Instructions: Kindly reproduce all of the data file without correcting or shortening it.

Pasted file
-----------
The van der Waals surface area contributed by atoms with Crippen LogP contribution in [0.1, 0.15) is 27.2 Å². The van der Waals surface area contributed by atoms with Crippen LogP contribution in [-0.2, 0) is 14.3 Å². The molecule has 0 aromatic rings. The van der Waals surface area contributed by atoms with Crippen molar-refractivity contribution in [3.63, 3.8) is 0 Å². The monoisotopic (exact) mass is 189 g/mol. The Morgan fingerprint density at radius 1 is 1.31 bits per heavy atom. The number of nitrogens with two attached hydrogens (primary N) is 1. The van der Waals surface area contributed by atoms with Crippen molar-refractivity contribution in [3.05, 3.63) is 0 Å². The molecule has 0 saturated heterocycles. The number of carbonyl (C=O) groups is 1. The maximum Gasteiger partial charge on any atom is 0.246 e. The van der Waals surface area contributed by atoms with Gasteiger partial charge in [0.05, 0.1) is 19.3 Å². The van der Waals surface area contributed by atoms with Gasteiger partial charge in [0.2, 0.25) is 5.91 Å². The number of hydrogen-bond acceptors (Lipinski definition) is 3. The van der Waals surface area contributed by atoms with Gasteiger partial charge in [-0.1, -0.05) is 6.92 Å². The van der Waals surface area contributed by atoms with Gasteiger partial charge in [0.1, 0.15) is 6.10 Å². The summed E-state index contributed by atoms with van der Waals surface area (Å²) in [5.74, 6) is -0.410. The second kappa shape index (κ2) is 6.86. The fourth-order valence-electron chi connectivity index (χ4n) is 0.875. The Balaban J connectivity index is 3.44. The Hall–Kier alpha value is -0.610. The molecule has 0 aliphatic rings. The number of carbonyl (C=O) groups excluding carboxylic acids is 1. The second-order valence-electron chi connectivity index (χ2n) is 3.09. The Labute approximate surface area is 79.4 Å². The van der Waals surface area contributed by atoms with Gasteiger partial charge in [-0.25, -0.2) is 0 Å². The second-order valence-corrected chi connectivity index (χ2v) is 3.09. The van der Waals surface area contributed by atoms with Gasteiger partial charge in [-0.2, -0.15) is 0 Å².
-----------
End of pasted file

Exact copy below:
The van der Waals surface area contributed by atoms with Crippen LogP contribution in [0.1, 0.15) is 27.2 Å². The van der Waals surface area contributed by atoms with Crippen LogP contribution in [-0.2, 0) is 14.3 Å². The molecule has 0 aromatic rings. The van der Waals surface area contributed by atoms with Crippen molar-refractivity contribution in [3.63, 3.8) is 0 Å². The monoisotopic (exact) mass is 189 g/mol. The Morgan fingerprint density at radius 1 is 1.31 bits per heavy atom. The number of nitrogens with two attached hydrogens (primary N) is 1. The van der Waals surface area contributed by atoms with Crippen molar-refractivity contribution in [3.05, 3.63) is 0 Å². The molecule has 0 saturated heterocycles. The number of carbonyl (C=O) groups is 1. The maximum Gasteiger partial charge on any atom is 0.246 e. The van der Waals surface area contributed by atoms with Gasteiger partial charge in [0.05, 0.1) is 19.3 Å². The van der Waals surface area contributed by atoms with Gasteiger partial charge in [0.2, 0.25) is 5.91 Å². The number of hydrogen-bond acceptors (Lipinski definition) is 3. The van der Waals surface area contributed by atoms with Gasteiger partial charge in [-0.1, -0.05) is 6.92 Å². The van der Waals surface area contributed by atoms with Gasteiger partial charge in [0.1, 0.15) is 6.10 Å². The summed E-state index contributed by atoms with van der Waals surface area (Å²) in [5.74, 6) is -0.410. The second kappa shape index (κ2) is 6.86. The fourth-order valence-electron chi connectivity index (χ4n) is 0.875. The Balaban J connectivity index is 3.44. The Hall–Kier alpha value is -0.610. The molecule has 0 aliphatic rings. The number of carbonyl (C=O) groups excluding carboxylic acids is 1. The second-order valence-electron chi connectivity index (χ2n) is 3.09. The Labute approximate surface area is 79.4 Å². The van der Waals surface area contributed by atoms with Gasteiger partial charge in [-0.25, -0.2) is 0 Å². The second-order valence-corrected chi connectivity index (χ2v) is 3.09. The van der Waals surface area contributed by atoms with Gasteiger partial charge in [-0.2, -0.15) is 0 Å².